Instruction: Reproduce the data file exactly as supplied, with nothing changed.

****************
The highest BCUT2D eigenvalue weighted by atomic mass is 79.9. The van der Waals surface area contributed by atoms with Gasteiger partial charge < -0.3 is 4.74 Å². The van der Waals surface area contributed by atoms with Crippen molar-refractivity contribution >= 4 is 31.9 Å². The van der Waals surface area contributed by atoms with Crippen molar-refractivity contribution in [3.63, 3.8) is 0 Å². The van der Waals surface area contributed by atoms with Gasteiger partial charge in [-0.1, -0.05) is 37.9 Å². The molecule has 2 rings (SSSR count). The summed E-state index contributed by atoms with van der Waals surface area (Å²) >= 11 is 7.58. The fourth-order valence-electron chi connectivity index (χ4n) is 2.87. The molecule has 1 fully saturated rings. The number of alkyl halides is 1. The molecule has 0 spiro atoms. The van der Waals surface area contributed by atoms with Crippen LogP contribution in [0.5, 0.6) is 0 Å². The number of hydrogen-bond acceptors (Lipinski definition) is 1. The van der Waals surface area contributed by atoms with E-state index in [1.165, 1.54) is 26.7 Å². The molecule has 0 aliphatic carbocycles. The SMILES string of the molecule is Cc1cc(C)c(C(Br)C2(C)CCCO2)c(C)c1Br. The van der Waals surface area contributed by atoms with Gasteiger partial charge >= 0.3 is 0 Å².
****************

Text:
The highest BCUT2D eigenvalue weighted by atomic mass is 79.9. The van der Waals surface area contributed by atoms with Gasteiger partial charge < -0.3 is 4.74 Å². The van der Waals surface area contributed by atoms with Crippen molar-refractivity contribution >= 4 is 31.9 Å². The van der Waals surface area contributed by atoms with Crippen molar-refractivity contribution in [3.63, 3.8) is 0 Å². The van der Waals surface area contributed by atoms with Gasteiger partial charge in [-0.1, -0.05) is 37.9 Å². The molecule has 2 rings (SSSR count). The summed E-state index contributed by atoms with van der Waals surface area (Å²) >= 11 is 7.58. The fourth-order valence-electron chi connectivity index (χ4n) is 2.87. The molecule has 1 fully saturated rings. The number of alkyl halides is 1. The molecule has 0 spiro atoms. The van der Waals surface area contributed by atoms with Crippen LogP contribution in [0.5, 0.6) is 0 Å². The number of hydrogen-bond acceptors (Lipinski definition) is 1. The van der Waals surface area contributed by atoms with E-state index in [1.165, 1.54) is 26.7 Å². The molecule has 0 aliphatic carbocycles. The SMILES string of the molecule is Cc1cc(C)c(C(Br)C2(C)CCCO2)c(C)c1Br. The van der Waals surface area contributed by atoms with Gasteiger partial charge >= 0.3 is 0 Å².